With the U.S. presidential election just weeks away, the fate of oil drilling in the Arctic National Wildlife Refuge — the largest intact wilderness in America — seems to rest in the hands of candidates Donald Trump (decidedly pro drilling) or Joe Biden (decidedly not).
But whether or not industrial development goes ahead in a 1.6 million-acre parcel of the treasured Alaskan refuge, which provides important calving grounds for the threatened transboundary Porcupine caribou herd, could also come down to Canada.
Although in August the U.S. Department of the Interior gave the go ahead to the most aggressive lease program possible — which would open up the entire coastal plain of the refuge to potential drilling — here are all the ways Canadians could get in the way.
But first, what’s the deal with the Arctic National Wildlife Refuge, again?
The Arctic National Wildlife Refuge is roughly 19.6 million acres (8 million hectares) of vast wilderness in northeastern Alaska that was set aside decades ago as a haven for wildlife and outdoor recreation. It’s home to a myriad of species including polar bears, migratory birds and the Porcupine caribou, a herd that undertakes one of the longest land mammal migrations on Earth.
There have been attempts in the past to get at oil reserves that lay beneath the refuge, including through exploration activities in the 1980s. But industry has been prevented from moving ahead with any major development, until now.
That’s thanks in part to a 2017 tax bill President Trump used to promote oil and gas activities and open up a portion of the refuge to potential drilling. The bill made way for at least two lease sales in the Arctic refuge by 2024, initiating an environmental assessment process that culminated in a record of decision that allows drilling in what is known as the 1002 area this past August.
Former vice-president Joe Biden has pledged to permanently protect the refuge as part of his campaign commitment to preserve the Arctic and tackle climate change.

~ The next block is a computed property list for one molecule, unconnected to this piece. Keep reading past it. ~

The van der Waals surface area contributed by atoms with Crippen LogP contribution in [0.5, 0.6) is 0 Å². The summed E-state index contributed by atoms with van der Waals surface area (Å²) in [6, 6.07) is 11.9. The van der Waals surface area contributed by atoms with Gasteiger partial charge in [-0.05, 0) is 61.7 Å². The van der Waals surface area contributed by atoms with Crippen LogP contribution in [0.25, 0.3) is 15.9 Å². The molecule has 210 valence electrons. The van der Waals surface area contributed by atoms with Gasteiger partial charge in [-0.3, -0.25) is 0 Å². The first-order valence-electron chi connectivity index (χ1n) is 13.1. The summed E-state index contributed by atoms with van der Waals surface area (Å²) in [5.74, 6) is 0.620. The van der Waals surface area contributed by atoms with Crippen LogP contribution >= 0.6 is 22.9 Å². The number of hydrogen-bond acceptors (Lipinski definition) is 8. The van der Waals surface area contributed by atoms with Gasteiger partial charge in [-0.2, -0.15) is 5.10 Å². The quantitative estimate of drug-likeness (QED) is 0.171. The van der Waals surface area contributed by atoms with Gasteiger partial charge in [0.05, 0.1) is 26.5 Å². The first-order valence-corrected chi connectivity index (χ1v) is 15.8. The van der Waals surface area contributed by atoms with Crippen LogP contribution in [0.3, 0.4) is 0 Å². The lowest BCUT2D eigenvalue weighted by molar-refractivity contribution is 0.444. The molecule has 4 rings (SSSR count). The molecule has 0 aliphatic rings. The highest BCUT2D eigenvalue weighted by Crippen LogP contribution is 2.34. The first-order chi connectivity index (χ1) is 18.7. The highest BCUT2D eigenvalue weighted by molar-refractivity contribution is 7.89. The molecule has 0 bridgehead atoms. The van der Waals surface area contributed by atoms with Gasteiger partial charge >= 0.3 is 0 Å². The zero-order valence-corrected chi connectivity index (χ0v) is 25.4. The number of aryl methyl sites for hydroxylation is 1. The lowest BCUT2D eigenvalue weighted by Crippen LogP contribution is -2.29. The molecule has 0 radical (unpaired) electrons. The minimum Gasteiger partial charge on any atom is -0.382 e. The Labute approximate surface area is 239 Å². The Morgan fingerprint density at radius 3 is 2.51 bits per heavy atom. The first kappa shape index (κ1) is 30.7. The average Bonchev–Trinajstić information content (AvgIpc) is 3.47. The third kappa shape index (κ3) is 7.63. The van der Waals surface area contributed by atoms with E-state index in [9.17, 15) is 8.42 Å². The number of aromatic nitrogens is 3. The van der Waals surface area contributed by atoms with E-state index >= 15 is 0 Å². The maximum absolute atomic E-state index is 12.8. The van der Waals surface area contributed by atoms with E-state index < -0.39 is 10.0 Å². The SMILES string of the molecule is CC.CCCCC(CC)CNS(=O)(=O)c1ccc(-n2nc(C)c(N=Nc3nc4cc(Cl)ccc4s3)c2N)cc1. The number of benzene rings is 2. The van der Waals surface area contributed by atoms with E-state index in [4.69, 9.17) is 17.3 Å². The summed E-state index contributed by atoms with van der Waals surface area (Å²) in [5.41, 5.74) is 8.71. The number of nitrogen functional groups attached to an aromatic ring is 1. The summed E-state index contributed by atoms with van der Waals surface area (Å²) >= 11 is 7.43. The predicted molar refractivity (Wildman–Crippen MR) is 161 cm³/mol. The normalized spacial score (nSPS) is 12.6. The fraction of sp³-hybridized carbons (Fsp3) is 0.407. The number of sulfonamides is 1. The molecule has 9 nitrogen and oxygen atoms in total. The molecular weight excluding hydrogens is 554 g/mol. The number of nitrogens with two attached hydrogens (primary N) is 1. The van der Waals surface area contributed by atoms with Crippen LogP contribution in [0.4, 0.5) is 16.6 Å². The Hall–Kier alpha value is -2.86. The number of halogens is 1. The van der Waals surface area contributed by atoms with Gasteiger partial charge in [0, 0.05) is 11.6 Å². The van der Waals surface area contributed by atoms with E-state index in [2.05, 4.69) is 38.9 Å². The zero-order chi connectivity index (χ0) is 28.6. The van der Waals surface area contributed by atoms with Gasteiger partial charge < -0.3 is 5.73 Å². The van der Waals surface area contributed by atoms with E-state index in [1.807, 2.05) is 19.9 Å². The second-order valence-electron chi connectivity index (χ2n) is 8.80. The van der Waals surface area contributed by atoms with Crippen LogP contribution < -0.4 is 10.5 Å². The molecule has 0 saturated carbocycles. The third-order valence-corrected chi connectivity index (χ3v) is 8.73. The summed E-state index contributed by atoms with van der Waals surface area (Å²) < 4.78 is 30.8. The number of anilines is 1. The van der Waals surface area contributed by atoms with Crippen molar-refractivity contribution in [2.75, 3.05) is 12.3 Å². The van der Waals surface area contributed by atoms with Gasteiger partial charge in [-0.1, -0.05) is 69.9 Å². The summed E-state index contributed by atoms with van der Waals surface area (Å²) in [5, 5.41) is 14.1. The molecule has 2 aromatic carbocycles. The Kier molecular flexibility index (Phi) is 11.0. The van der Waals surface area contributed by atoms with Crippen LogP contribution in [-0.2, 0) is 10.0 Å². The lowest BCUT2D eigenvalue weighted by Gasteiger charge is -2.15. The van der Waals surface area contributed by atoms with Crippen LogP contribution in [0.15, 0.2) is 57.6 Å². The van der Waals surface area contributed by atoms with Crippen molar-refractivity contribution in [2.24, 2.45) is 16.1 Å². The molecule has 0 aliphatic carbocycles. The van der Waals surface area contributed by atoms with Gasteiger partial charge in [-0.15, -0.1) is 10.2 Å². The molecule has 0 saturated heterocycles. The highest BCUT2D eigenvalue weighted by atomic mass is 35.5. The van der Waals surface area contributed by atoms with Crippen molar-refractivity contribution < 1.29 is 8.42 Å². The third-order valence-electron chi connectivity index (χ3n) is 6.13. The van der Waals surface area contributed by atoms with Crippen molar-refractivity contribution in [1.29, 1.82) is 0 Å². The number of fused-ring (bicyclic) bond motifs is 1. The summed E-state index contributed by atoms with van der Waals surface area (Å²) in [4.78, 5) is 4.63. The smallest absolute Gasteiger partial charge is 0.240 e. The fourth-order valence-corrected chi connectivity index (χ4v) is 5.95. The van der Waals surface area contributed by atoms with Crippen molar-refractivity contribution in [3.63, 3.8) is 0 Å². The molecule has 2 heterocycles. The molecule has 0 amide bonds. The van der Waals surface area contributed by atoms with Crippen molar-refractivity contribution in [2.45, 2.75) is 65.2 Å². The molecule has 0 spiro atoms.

Canada and the U.S. have a bilateral treaty to protect caribou
In 1987, Canada and the U.S. signed a treaty to ensure the Porcupine caribou herd and its habitat is protected by minimizing possible long-term impacts while balancing subsistence harvesting.
That treaty has now become the focus of talks between the Yukon and federal governments, along with other interested parties such as Vuntut Gwitchin First Nation, the Gwich’in Tribal Council and the government of the Northwest Territories.
Pauline Frost, Yukon Minister of Environment, told The Narwhal the treaty may provide Canada with legal grounds to push back against the August decision.
“It fails to consider impacts to food security in the North,” Frost said. “It’s clearly for financial gains and quick access. It doesn’t consider long-term, specific impacts. It doesn’t correlate with how we do business in Yukon, how we do business in Canada, in terms of effective land management.”
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Ian Waddell, a former NDP MP and B.C. MLA, told The Narwhal in 2018 that the treaty could be used to “raise a little hell” with U.S. counterparts. In an interview this week, he said this could take the form of diplomatic letters to the U.S. government.
“It gives us at least something to hang our hat on,” he said. “It’s not a big coat rack, but it’s something, and it can open up the dialogue.”
Jonathan Wilkinson, minister of Environment and Climate Change, said in a statement that the federal government has “significant concerns” with development in the Arctic refuge, noting bilateral agreements with the U.S. government are designed to not only protect the Porcupine caribou herd but also polar bears and migratory birds.
A spokesperson at Wilkinson’s office declined an interview.
The Yukon government has already proven it is willing to intervene in the issue. Last year it made a submission to the U.S. Bureau of Land Management, calling for a complete redo of what the territory considered spotty preliminary environmental assessment work.
Frost, who is Gwich’in from Old Crow, said the record of decision has impacted all Gwich’in nations, which are concerned about the caribou because they are so intricately connected to their culture.
“It affected me, it affected my whole community, it affected my family,” she said. “It’s certainly something, as a Gwich’in person, that I take to heart …”
Frost wouldn’t elaborate on the details of forthcoming talks between Yukon and the federal government, but said the record of decision and the treaty will be front and centre.
Canadian banks may withhold funding for Arctic refuge drilling
Last week, the Royal Bank of Canada, the largest financial institution in the country, became the first Canadian bank to refuse to finance any oil and gas development in the Arctic refuge.
“Due to its particular ecological and social significance and vulnerability, RBC will not provide direct financing for any project or transaction that involves exploration or development in the ANWR,” reads RBC’s updated policy guidelines for sensitive sectors and activities posted on Friday.